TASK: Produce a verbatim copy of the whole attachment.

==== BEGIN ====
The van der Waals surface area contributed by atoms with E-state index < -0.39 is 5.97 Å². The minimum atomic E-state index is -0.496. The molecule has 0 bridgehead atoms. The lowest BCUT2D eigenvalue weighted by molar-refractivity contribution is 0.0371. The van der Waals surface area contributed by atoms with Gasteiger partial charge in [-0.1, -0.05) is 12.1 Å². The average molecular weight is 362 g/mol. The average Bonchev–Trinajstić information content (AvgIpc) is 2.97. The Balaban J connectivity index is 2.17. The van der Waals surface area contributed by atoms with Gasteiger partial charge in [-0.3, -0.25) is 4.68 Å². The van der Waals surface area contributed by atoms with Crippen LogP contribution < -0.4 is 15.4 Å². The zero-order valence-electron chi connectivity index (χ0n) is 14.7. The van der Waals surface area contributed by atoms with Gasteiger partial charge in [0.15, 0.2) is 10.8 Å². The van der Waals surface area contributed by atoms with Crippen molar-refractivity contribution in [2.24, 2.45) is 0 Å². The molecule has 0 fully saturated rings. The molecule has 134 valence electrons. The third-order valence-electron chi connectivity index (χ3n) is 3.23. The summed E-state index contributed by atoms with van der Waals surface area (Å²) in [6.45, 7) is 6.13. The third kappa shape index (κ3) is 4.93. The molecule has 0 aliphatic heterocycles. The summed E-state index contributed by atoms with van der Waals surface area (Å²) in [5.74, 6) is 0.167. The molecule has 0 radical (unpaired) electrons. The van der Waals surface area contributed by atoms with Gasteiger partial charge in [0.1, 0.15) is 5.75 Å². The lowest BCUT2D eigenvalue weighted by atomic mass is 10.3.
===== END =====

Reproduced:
The van der Waals surface area contributed by atoms with E-state index < -0.39 is 5.97 Å². The minimum atomic E-state index is -0.496. The molecule has 0 bridgehead atoms. The lowest BCUT2D eigenvalue weighted by molar-refractivity contribution is 0.0371. The van der Waals surface area contributed by atoms with Gasteiger partial charge in [-0.1, -0.05) is 12.1 Å². The average molecular weight is 362 g/mol. The average Bonchev–Trinajstić information content (AvgIpc) is 2.97. The Balaban J connectivity index is 2.17. The van der Waals surface area contributed by atoms with Gasteiger partial charge in [-0.3, -0.25) is 4.68 Å². The van der Waals surface area contributed by atoms with Crippen LogP contribution < -0.4 is 15.4 Å². The zero-order valence-electron chi connectivity index (χ0n) is 14.7. The van der Waals surface area contributed by atoms with Gasteiger partial charge in [0.15, 0.2) is 10.8 Å². The van der Waals surface area contributed by atoms with Crippen molar-refractivity contribution in [2.24, 2.45) is 0 Å². The molecule has 0 fully saturated rings. The molecule has 134 valence electrons. The third-order valence-electron chi connectivity index (χ3n) is 3.23. The summed E-state index contributed by atoms with van der Waals surface area (Å²) in [6.45, 7) is 6.13. The third kappa shape index (κ3) is 4.93. The molecule has 0 aliphatic heterocycles. The summed E-state index contributed by atoms with van der Waals surface area (Å²) in [5.74, 6) is 0.167. The molecule has 0 radical (unpaired) electrons. The van der Waals surface area contributed by atoms with Gasteiger partial charge in [0.1, 0.15) is 5.75 Å². The lowest BCUT2D eigenvalue weighted by atomic mass is 10.3.